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Old 10-12-2018, 04:02 PM   #10
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Normally I would say throw in a SSD and do a clean Windows 10 reinstall. But given the age of the processor I think your going to need something new. Last resort would be try a SSD with Ubuntu and see if you can work with that. I recently picked up a 120GB SSD for $20 and run Ubuntu with Win 10 in Virtualbox if I need Windows. 4 GB should be enough for light work.
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Old 10-12-2018, 04:11 PM   #11
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I would just buy a new cheap laptop. Go to Best Buy and get one of their cheapest laptops. I think I paid around $325 when I did this for my dad. Do this while your current computer is still working. A year from now, you’ll have any important data off your old machine and be comfortable that you’re fully transitioned. Then, take the old laptop to a recycle center and be done with it. Personally, I take the hard drive out first.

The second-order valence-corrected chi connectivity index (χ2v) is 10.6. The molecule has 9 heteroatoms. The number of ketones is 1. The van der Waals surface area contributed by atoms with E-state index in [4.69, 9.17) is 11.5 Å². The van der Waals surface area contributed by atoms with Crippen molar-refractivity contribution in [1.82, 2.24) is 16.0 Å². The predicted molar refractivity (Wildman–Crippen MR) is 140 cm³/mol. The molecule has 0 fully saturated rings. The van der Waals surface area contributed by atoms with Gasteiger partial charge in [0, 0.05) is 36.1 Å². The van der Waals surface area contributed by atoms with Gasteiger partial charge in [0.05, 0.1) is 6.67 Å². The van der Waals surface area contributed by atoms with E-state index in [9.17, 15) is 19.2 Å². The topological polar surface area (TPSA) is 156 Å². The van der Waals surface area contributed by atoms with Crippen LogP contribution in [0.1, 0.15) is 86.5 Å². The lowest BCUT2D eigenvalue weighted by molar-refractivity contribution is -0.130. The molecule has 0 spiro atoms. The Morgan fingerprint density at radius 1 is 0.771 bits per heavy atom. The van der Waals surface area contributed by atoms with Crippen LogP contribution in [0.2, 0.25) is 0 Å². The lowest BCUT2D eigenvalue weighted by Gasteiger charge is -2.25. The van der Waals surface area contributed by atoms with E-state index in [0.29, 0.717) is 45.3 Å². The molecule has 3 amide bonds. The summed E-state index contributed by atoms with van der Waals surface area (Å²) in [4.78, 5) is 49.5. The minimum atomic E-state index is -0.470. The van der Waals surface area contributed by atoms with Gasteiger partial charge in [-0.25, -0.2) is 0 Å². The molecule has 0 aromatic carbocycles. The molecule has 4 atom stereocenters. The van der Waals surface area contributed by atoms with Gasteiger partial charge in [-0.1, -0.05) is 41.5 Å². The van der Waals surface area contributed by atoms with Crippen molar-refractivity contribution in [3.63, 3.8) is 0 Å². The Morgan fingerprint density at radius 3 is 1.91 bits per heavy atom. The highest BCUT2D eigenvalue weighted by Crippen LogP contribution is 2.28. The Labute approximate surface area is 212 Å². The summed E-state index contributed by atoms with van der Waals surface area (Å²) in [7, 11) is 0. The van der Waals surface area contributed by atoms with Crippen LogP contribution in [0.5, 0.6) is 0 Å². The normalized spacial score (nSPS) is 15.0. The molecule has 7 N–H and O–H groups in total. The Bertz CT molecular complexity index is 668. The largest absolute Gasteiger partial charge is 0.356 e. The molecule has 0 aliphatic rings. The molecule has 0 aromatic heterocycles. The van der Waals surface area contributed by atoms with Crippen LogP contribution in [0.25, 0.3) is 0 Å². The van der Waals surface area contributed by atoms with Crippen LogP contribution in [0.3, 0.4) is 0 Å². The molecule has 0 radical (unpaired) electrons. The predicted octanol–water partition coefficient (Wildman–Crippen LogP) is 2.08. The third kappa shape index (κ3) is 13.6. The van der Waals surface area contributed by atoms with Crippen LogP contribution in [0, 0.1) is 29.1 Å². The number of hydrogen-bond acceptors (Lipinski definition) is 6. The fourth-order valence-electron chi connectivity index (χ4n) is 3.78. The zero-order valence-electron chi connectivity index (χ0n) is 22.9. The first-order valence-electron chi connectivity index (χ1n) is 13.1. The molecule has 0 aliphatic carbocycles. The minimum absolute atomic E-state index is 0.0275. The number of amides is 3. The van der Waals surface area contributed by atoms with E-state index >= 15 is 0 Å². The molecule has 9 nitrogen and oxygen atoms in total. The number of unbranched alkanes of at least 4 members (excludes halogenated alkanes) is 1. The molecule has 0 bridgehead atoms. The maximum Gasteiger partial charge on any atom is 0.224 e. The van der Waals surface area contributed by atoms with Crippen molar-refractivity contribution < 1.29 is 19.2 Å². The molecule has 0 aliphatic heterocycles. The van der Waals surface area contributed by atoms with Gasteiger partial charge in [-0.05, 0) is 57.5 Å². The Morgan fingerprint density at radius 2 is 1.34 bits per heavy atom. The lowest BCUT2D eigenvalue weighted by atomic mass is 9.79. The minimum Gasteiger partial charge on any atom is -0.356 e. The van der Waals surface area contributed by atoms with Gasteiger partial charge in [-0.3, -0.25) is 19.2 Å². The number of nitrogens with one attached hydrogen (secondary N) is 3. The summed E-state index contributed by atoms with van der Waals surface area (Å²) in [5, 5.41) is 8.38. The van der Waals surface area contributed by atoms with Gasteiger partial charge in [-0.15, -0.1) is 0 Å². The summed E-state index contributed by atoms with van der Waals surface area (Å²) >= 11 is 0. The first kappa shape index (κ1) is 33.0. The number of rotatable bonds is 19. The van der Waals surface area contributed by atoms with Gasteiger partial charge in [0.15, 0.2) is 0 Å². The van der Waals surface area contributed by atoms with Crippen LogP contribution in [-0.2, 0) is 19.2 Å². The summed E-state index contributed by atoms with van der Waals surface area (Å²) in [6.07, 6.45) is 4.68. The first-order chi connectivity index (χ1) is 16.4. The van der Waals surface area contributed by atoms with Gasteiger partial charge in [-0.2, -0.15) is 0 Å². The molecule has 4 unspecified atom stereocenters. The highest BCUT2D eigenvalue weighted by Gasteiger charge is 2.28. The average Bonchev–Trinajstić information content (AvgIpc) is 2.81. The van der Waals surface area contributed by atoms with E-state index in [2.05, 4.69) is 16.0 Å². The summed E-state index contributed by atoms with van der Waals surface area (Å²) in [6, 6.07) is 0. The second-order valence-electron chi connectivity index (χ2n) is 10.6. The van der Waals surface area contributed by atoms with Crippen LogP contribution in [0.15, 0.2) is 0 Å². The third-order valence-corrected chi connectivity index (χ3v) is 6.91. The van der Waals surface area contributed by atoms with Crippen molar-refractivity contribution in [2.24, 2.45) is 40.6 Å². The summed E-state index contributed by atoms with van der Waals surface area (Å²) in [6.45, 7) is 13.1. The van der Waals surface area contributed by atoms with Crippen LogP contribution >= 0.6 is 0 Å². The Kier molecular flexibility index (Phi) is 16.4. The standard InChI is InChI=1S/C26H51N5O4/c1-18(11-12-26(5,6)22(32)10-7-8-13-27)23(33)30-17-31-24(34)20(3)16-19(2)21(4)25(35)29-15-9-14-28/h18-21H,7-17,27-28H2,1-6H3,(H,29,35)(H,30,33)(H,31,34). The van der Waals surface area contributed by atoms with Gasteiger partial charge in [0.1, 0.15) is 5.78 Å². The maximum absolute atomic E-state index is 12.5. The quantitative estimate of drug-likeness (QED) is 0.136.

I just checked Best Buy and they have a HP for $299 with 4gb memory and a 1tb hard drive. You’ll see such an improvement over what you have, there’s no need to spend more unless you want to blow that dough.
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Old 10-12-2018, 04:27 PM   #12
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I'm not fond of the idea of asking and paying big moola for the Geek Squad to transfer old data to new pc. Seem like you pc data needs aren't too complicated. Might be a way to convert the Microsofts Works data to Open Office (or Libre Office) readable.

If you're new laptop will be Windows 10 and you don't care for the tiles of the Start Menu, I suggest Start10 software from a company called Stardock software. Not totally free, but near for about $5.